Island Nature Notes

July 2005


Though we’re halfway through the year now, there are still many natural treasures waiting for our enjoyment. On Lismore we’re constantly provided with a wealth of flowers and birds, butterflies and bees, dragonflies and mosses and much more.

Harebell
Bluebell
Primrose
Primrose

Along the road by the still uncut verges there is an abundance of flowers and grasses. The primroses and bluebells have gone, the avens by the ditches are gradually declining in vigour but a host of other flowers fill the vacant spaces: orchids, bugle, knapweed, silverweed, tormentil, lady’s mantle, red campion, St John’s wort, and now the sweetly fragrant meadowsweet. And among these better known ones are little gems like yellow pimpernel, fragrant orchid and the wild strawberry.

Common Spotted Orchid
Common Spotted Orchid
St John's wort
St John's wort
Fragrant orchid
Fragrant orchid

I stop a lot when I’m out on my walks, and watch and wait. This way I first heard and spotted grasshopper warblers in the willows, and recently I was delighted to find two Drinker moths, the large, furry-bodied mustard yellow females which love the grassy area on the edge of the bog near the Hall. The special thrill was that one of them was busy ovipositing, i.e. laying her eggs, wings beating furiously as she curled her abdomen round and deposited them in an exact row on the stems of grass. The riveting Drinker story continues because, with the help of my many reference books I found out more and the six eggs I took home hatched in two weeks and are now happily munching their tiny way through fresh grass stems. I hope to see them actually drinking the drops of water I’ve provided for them before returning them to their proper habitat later.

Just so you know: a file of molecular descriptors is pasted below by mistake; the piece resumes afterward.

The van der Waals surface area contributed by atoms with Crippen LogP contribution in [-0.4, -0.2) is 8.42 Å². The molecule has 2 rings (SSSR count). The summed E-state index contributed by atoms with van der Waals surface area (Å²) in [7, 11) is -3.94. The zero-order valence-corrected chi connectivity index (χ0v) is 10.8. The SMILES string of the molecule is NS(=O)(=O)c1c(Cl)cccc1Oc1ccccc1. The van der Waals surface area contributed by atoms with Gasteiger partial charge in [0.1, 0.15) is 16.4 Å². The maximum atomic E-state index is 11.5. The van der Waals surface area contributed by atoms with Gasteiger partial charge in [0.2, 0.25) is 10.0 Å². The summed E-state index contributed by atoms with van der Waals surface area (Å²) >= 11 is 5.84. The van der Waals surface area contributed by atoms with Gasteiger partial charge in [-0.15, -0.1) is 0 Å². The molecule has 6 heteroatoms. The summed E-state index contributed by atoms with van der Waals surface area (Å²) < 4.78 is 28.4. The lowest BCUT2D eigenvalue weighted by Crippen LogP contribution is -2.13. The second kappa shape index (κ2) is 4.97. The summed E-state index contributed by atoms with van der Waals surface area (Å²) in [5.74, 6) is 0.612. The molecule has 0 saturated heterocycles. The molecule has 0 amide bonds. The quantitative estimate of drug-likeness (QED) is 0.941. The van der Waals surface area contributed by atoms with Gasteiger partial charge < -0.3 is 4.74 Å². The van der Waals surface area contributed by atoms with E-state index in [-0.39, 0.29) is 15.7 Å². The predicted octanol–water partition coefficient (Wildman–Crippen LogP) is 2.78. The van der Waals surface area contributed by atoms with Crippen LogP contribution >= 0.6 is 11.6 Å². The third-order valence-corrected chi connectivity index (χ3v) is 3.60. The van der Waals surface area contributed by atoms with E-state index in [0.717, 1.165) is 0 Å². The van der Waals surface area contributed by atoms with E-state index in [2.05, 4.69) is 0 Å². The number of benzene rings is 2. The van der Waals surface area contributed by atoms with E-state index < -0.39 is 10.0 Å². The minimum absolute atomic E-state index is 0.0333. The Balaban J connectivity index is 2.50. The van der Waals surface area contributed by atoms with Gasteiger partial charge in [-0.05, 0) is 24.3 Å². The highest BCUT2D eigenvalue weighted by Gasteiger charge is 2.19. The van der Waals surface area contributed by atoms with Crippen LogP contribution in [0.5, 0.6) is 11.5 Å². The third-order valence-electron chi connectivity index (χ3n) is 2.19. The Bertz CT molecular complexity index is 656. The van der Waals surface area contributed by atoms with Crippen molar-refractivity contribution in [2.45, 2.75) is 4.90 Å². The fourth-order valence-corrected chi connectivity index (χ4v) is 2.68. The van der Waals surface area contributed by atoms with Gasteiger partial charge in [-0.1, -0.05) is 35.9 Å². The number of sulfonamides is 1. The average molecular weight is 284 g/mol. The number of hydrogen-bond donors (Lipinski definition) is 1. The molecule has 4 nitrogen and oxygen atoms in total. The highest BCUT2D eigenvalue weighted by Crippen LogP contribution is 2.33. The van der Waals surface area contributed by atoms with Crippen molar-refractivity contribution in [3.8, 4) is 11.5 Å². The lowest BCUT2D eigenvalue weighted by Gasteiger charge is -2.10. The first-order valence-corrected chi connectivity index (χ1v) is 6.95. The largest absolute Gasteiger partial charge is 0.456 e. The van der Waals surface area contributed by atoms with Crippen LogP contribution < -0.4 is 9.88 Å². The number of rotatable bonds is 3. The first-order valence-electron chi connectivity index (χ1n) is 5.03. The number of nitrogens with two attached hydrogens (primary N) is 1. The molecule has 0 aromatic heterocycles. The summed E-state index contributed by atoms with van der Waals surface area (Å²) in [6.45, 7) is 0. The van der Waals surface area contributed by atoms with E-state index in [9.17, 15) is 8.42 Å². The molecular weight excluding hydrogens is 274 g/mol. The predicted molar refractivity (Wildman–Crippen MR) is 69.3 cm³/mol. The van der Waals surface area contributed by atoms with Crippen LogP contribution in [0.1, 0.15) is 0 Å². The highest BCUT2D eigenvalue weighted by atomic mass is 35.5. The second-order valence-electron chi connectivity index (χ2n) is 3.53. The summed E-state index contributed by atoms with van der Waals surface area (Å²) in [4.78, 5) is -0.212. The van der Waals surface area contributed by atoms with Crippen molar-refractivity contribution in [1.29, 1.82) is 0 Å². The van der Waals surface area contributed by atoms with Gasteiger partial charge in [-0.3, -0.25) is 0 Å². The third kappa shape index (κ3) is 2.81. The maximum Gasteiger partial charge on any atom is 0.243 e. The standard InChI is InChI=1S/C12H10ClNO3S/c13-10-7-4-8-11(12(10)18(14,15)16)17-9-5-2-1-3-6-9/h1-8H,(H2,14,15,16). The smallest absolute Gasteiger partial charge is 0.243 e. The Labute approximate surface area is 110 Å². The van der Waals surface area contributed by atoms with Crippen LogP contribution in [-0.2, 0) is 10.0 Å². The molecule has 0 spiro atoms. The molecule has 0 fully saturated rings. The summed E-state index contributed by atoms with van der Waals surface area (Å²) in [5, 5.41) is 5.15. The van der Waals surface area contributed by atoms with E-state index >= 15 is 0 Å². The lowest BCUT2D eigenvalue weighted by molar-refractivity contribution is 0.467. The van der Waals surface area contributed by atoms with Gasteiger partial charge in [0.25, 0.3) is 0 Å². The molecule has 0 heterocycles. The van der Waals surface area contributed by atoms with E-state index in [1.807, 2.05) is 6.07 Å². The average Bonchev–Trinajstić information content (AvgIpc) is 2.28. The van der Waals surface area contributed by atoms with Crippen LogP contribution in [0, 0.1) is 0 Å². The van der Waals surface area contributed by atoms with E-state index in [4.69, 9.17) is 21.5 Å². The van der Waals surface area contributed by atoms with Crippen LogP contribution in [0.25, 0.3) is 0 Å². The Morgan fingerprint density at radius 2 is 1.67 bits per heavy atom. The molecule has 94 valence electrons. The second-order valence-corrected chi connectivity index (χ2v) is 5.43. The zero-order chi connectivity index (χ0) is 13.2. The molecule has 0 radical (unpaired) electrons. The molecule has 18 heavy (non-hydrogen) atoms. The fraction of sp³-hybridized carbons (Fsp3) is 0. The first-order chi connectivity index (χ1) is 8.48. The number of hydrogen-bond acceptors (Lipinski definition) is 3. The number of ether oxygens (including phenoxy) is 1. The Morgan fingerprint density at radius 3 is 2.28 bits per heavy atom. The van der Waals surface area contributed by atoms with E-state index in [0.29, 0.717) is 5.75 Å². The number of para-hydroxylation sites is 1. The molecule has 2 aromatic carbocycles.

Drinker moth
Drinker moth caterpillar

Out in the wild part of the garden, a well established stand of figwort, which I had meant to pull out in the spring, is absolutely humming with small wasps and bumblebee workers. I’m not sure what the attraction is, for the small hooded flowers don’t appear to smell sweet and the leaves, when crushed, certainly don’t. Only the briefest of visits is made to each flower before they move on to the next one. Maybe this is simply nature’s way of ensuring good pollination. I tried to identify the wasps, which I thought might be tree wasps, but understandably gave up when my captive wouldn’t stay still and, anyway, didn’t match any of the ones in my reference book. A big disappointment this year, as it was last year, is the dearth of bumblebees and hover flies. Two years ago my garden was absolutely humming and buzzing with both but, relatively speaking, there are only a few around now.

All of us who attended the ‘Butterfly Day’ run by Butterfly Conservation Scotland, with the very enthusiastic and helpful Tom Prescott, had a great time and were rewarded with several sightings of the marsh fritillary. A few years ago I was lucky enough to be at the place where Kilcheran Loch flows into the burn, and I saw several narrow-bordered bee-hawk moths alighting on the bog beans. I’ve been looking for the northern brown argus butterfly for several years now, but it remains unrecorded. Lismore has the right habitat for it with the rock rose in abundance and ants nearby, so what more could that elusive butterfly want! While sitting on the cliff top patiently waiting for one to fly by I was pleased to see honey bees feeding on the rock rose, just a momentary visit to each flower and then on to the next, pollen sacs almost overladen with bright orange pollen. It was good to know the rock rose had another important function!

Rock rose
Rock rose
B. McD
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